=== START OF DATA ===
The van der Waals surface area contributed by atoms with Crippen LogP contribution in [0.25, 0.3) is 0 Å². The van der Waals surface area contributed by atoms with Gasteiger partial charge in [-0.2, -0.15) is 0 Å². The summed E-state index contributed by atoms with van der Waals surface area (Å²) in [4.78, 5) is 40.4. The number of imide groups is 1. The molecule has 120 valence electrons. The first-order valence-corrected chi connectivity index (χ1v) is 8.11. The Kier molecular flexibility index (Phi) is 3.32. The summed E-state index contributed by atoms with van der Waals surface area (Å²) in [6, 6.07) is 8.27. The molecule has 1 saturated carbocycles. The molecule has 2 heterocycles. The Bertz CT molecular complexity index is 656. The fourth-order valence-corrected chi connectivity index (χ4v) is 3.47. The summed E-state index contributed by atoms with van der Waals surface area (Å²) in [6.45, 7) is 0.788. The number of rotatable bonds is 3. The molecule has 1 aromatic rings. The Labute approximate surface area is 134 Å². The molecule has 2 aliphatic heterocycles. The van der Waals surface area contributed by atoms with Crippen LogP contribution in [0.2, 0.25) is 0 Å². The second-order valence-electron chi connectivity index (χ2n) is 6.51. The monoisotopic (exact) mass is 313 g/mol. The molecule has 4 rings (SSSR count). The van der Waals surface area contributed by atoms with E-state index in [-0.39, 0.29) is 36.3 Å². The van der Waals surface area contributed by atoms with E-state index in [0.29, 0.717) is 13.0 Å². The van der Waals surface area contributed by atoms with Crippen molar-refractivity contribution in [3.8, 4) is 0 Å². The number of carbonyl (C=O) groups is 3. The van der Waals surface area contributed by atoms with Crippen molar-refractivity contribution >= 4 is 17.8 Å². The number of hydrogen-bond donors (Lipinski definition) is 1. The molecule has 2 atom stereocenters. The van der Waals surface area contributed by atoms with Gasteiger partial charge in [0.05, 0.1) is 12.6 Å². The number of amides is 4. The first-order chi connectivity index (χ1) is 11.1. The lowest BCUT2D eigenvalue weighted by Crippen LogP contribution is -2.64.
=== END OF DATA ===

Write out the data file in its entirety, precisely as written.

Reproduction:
The van der Waals surface area contributed by atoms with Crippen LogP contribution in [0.25, 0.3) is 0 Å². The van der Waals surface area contributed by atoms with Gasteiger partial charge in [-0.2, -0.15) is 0 Å². The summed E-state index contributed by atoms with van der Waals surface area (Å²) in [4.78, 5) is 40.4. The number of imide groups is 1. The molecule has 120 valence electrons. The first-order valence-corrected chi connectivity index (χ1v) is 8.11. The Kier molecular flexibility index (Phi) is 3.32. The summed E-state index contributed by atoms with van der Waals surface area (Å²) in [6, 6.07) is 8.27. The molecule has 1 saturated carbocycles. The molecule has 2 heterocycles. The Bertz CT molecular complexity index is 656. The fourth-order valence-corrected chi connectivity index (χ4v) is 3.47. The summed E-state index contributed by atoms with van der Waals surface area (Å²) in [6.45, 7) is 0.788. The number of rotatable bonds is 3. The molecule has 1 aromatic rings. The Labute approximate surface area is 134 Å². The molecule has 2 aliphatic heterocycles. The van der Waals surface area contributed by atoms with Crippen LogP contribution in [0.2, 0.25) is 0 Å². The second-order valence-electron chi connectivity index (χ2n) is 6.51. The monoisotopic (exact) mass is 313 g/mol. The molecule has 4 rings (SSSR count). The van der Waals surface area contributed by atoms with E-state index in [-0.39, 0.29) is 36.3 Å². The van der Waals surface area contributed by atoms with E-state index in [0.29, 0.717) is 13.0 Å². The van der Waals surface area contributed by atoms with Crippen molar-refractivity contribution in [3.8, 4) is 0 Å². The number of carbonyl (C=O) groups is 3. The van der Waals surface area contributed by atoms with Crippen molar-refractivity contribution >= 4 is 17.8 Å². The number of hydrogen-bond donors (Lipinski definition) is 1. The molecule has 2 atom stereocenters. The van der Waals surface area contributed by atoms with Gasteiger partial charge in [0.05, 0.1) is 12.6 Å². The number of amides is 4. The first-order chi connectivity index (χ1) is 11.1. The lowest BCUT2D eigenvalue weighted by Crippen LogP contribution is -2.64.